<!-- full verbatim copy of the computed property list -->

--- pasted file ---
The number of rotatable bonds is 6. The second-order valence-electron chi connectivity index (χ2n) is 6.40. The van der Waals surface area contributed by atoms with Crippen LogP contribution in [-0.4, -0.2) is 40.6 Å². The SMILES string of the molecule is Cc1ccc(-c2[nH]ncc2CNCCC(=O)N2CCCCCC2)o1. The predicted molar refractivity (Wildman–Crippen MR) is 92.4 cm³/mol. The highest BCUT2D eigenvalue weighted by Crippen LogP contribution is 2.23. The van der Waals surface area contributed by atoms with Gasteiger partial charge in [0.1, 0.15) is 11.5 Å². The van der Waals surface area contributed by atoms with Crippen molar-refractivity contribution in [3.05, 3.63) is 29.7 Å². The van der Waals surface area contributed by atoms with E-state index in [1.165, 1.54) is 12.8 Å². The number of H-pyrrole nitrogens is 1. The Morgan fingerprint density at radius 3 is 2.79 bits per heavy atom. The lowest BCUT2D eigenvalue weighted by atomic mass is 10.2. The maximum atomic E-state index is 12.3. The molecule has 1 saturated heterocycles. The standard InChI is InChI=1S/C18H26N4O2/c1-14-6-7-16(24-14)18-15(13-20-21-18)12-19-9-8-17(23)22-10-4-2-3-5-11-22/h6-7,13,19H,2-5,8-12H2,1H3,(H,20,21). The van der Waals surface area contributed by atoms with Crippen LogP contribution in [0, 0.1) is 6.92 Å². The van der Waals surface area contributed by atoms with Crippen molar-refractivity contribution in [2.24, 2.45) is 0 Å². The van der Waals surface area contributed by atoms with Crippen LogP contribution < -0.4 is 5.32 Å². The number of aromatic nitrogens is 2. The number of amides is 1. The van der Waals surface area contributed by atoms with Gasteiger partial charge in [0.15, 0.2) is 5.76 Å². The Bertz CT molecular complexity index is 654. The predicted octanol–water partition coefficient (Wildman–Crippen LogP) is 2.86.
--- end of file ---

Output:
The number of rotatable bonds is 6. The second-order valence-electron chi connectivity index (χ2n) is 6.40. The van der Waals surface area contributed by atoms with Crippen LogP contribution in [-0.4, -0.2) is 40.6 Å². The SMILES string of the molecule is Cc1ccc(-c2[nH]ncc2CNCCC(=O)N2CCCCCC2)o1. The predicted molar refractivity (Wildman–Crippen MR) is 92.4 cm³/mol. The highest BCUT2D eigenvalue weighted by Crippen LogP contribution is 2.23. The van der Waals surface area contributed by atoms with Gasteiger partial charge in [0.1, 0.15) is 11.5 Å². The van der Waals surface area contributed by atoms with Crippen molar-refractivity contribution in [3.05, 3.63) is 29.7 Å². The van der Waals surface area contributed by atoms with E-state index in [1.165, 1.54) is 12.8 Å². The number of H-pyrrole nitrogens is 1. The Morgan fingerprint density at radius 3 is 2.79 bits per heavy atom. The lowest BCUT2D eigenvalue weighted by atomic mass is 10.2. The maximum atomic E-state index is 12.3. The molecule has 1 saturated heterocycles. The standard InChI is InChI=1S/C18H26N4O2/c1-14-6-7-16(24-14)18-15(13-20-21-18)12-19-9-8-17(23)22-10-4-2-3-5-11-22/h6-7,13,19H,2-5,8-12H2,1H3,(H,20,21). The van der Waals surface area contributed by atoms with Crippen LogP contribution in [0, 0.1) is 6.92 Å². The van der Waals surface area contributed by atoms with Crippen molar-refractivity contribution in [2.24, 2.45) is 0 Å². The van der Waals surface area contributed by atoms with Crippen LogP contribution < -0.4 is 5.32 Å². The number of aromatic nitrogens is 2. The number of amides is 1. The van der Waals surface area contributed by atoms with Gasteiger partial charge in [0.15, 0.2) is 5.76 Å². The Bertz CT molecular complexity index is 654. The predicted octanol–water partition coefficient (Wildman–Crippen LogP) is 2.86.